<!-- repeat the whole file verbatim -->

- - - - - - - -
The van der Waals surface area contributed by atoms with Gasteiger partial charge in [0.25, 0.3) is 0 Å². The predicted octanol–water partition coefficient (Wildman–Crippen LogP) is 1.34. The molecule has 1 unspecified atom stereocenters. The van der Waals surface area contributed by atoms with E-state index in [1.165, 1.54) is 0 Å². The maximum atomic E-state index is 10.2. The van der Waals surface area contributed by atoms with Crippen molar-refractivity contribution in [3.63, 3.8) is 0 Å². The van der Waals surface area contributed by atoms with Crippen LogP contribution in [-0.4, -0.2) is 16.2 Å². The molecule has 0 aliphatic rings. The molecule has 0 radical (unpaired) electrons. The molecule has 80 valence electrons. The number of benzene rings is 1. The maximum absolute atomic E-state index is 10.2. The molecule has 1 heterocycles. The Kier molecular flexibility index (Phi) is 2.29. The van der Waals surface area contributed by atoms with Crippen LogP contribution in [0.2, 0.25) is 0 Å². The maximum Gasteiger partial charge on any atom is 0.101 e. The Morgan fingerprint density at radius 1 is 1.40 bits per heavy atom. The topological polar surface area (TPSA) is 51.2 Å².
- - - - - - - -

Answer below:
The van der Waals surface area contributed by atoms with Gasteiger partial charge in [0.25, 0.3) is 0 Å². The predicted octanol–water partition coefficient (Wildman–Crippen LogP) is 1.34. The molecule has 1 unspecified atom stereocenters. The van der Waals surface area contributed by atoms with E-state index in [1.165, 1.54) is 0 Å². The maximum atomic E-state index is 10.2. The van der Waals surface area contributed by atoms with Crippen molar-refractivity contribution in [3.63, 3.8) is 0 Å². The van der Waals surface area contributed by atoms with Crippen LogP contribution in [-0.4, -0.2) is 16.2 Å². The molecule has 0 aliphatic rings. The molecule has 0 radical (unpaired) electrons. The molecule has 80 valence electrons. The number of benzene rings is 1. The maximum absolute atomic E-state index is 10.2. The molecule has 1 heterocycles. The Kier molecular flexibility index (Phi) is 2.29. The van der Waals surface area contributed by atoms with Crippen LogP contribution in [0.2, 0.25) is 0 Å². The maximum Gasteiger partial charge on any atom is 0.101 e. The Morgan fingerprint density at radius 1 is 1.40 bits per heavy atom. The topological polar surface area (TPSA) is 51.2 Å².